Prime Minister Narendra Modi has touched down in Osaka, Japan, for the G20 Summit and will hold important meetings with world leaders.
Modi has already met with Japanese Prime Minister Shinzo Abe and will meet with US President Donald Trump and Russia President Vladimir Putin as well. Key issues at the G20 Summit are trade relations, climate change, and increasing globalisation.
In a statement, Modi said, “I look forward to discussing the major challenges and opportunities faced by our world today with global leaders, women empowerment, issues related to digitalisation and artificial intelligence, and progress in achieving SDGs and in our common efforts to address major global challenges, such as terrorism and climate change.”
He added that, at the G20 Summit, he will “reiterate and reinforce” India’s support for multilateralism.
Modi and Japanese PM Shinzo Abe have already had a bilateral meeting—the first in the Reiwa era that began in May when Crown Prince Naruhito took the throne from his father Emperor Akihito.
A trilateral meeting with Trump is also coming up where trade talks dominate the agenda. Ahead of the meeting, Trump lashed out at India’s imposition of tariffs, calling them “unacceptable” and demanding a withdrawal.
Indian officials will also be engaging with Russia and China.
Modi will be meeting Putin and Chinese President Xi Jinping. He is also hosting the Russia, India and China (RIC) Informal Summit and BRICS (Brazil, Russia, India, and South Africa) meetings on the sidelines of the G20 Summit.
US-India trade tensions ahead of G20 Summit
India and the US will be meeting at the G20 against a backdrop of heightened trade tensions.
US Secretary of State Mike Pompeo visited Modi a few days ago to discuss relaxing tariffs on American goods and cancelling a defence deal with Russia. In return, Pompeo assured Modi that the US will not place a cap on H-1B visas for India, despite the country engaging in data localisation.
The two countries have also clashed over Iranian oil imports.
The US revoked a sanctions waiver for India in an attempt to choke Iran’s oil imports and isolate it in the process. Although India said it complies only with UN sanctions and needs to take stock of its own economy when it comes to oil imports, a Department of State official says India has complied with the sanctions.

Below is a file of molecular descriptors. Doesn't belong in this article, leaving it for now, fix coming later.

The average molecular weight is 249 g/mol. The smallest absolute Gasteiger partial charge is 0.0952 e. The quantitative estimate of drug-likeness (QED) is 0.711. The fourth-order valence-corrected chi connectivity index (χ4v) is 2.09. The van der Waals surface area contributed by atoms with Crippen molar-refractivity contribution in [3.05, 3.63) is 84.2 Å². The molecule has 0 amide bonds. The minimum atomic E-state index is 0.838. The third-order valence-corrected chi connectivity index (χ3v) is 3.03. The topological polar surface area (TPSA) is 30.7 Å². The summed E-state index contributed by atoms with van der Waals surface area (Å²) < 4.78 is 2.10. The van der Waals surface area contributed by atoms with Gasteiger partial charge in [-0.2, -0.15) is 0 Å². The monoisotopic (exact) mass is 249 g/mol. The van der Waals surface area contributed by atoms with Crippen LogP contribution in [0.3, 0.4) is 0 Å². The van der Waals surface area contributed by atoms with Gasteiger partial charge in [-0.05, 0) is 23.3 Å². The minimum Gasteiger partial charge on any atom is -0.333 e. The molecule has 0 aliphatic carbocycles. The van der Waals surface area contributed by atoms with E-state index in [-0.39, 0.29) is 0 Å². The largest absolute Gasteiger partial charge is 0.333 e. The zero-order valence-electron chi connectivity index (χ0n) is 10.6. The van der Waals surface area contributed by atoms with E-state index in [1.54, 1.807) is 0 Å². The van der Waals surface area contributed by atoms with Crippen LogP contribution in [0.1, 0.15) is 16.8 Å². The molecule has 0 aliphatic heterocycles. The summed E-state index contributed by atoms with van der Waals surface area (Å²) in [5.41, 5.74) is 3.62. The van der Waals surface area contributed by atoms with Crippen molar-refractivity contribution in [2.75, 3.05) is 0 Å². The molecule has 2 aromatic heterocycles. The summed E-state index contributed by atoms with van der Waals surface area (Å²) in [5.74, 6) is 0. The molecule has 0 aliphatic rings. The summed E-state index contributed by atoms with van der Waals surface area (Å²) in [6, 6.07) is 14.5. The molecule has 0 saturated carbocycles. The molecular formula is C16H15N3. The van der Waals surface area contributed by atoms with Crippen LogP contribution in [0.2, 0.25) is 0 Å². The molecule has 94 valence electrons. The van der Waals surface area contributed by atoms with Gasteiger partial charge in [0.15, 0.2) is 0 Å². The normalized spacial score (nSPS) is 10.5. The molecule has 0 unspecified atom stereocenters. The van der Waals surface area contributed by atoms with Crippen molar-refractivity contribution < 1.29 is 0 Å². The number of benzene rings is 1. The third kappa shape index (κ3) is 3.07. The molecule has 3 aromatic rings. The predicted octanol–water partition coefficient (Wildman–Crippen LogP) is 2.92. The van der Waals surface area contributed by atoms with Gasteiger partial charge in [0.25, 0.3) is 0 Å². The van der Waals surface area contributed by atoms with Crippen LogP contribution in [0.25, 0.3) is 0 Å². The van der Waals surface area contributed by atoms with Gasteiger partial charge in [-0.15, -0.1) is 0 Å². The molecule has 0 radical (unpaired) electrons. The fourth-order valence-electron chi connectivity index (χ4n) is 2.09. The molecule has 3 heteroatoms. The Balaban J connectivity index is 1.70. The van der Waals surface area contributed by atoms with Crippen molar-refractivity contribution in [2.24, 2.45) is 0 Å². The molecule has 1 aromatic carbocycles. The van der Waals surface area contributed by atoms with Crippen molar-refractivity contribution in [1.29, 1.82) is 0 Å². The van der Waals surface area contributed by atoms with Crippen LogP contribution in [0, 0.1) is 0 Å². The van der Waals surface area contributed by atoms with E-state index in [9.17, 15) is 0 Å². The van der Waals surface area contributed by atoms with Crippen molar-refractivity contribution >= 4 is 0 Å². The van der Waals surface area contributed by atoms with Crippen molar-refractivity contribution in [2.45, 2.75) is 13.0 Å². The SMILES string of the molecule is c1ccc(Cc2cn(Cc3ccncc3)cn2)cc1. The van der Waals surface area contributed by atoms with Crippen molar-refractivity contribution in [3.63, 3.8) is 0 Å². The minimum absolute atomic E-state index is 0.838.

India also has its own demands from the US, namely restoring preferential status under the Generalised System of Preferences.
The US is also in a trade deadlock with China. Frustrated with the slow pace of trade talks and China’s increasing trade surplus, Trump imposed a tariff of 25%—more than double the initial rate—on Chinese goods worth $200 billion.
China announced retaliatory tariffs, leading the US to effectively blacklist Huawei, a major Chinese telecom company that sources parts from American suppliers, citing security issues.
Huawei was also in talks with India to participate in its 5G trials. But as US-China trade tensions rise, Indian officials have decided to contemplate further whether or not Huawei will be included in the testing.
At the G20 Summit, Presidents Trump and Jingping are expected to hash out these issues.
Key issues at the 2019 G20 Summit
The Group of Twenty, known as the G20, is an international forum where 19 countries and the European Union come together to discuss matters of trade and economy. The G20 was founded in 1999 and held its first leaders’ summit in 2008.
Argentina, Australia, Brazil, Canada, China, France, Germany, India, Indonesia, Italy, Japan, South Korea, Mexico, Russia, Saudi Arabia, South Africa, Turkey, UK, US, and the EU are all members of the G20.
The G20 Summit is a confluence of world leaders and policymakers who work in tandem to coordinate economic and trade policy. The IMD, OECD, World Bank, Asian Development Bank, United Nations, and WTO are some other international forums that support the work G20 countries do.
Each G20 country offers to host the annual summit. This year, Japan is hosting it in Osaka. For the 2019 summit, global economy, trade and investment, and environmental issues will get top billing.
In an increasingly isolationist and protectionist world economy, the G20 Summit wants to open countries up and foster growth through multilateralism.
The 2019 summit will also focus on greater investments for digital advancements, like data flow, cyber security, and artificial intelligence. Countries will also discuss environment and energy concerns, such as climate change, marine dumping, and clean energy.
Another important issue on the agenda is women’s empowerment and increased labour force participation for women.
Later in 2022, India will be the host. Host countries also have the right to invite whichever guest countries they like.
“The Osaka Summit will be an important stepping stone for India towards hosting the G20 Summit in 2022, when we usher in a New India on the 75th anniversary of our Independence,” said Modi.
Rhea Arora is a Staff Writer at Qrius
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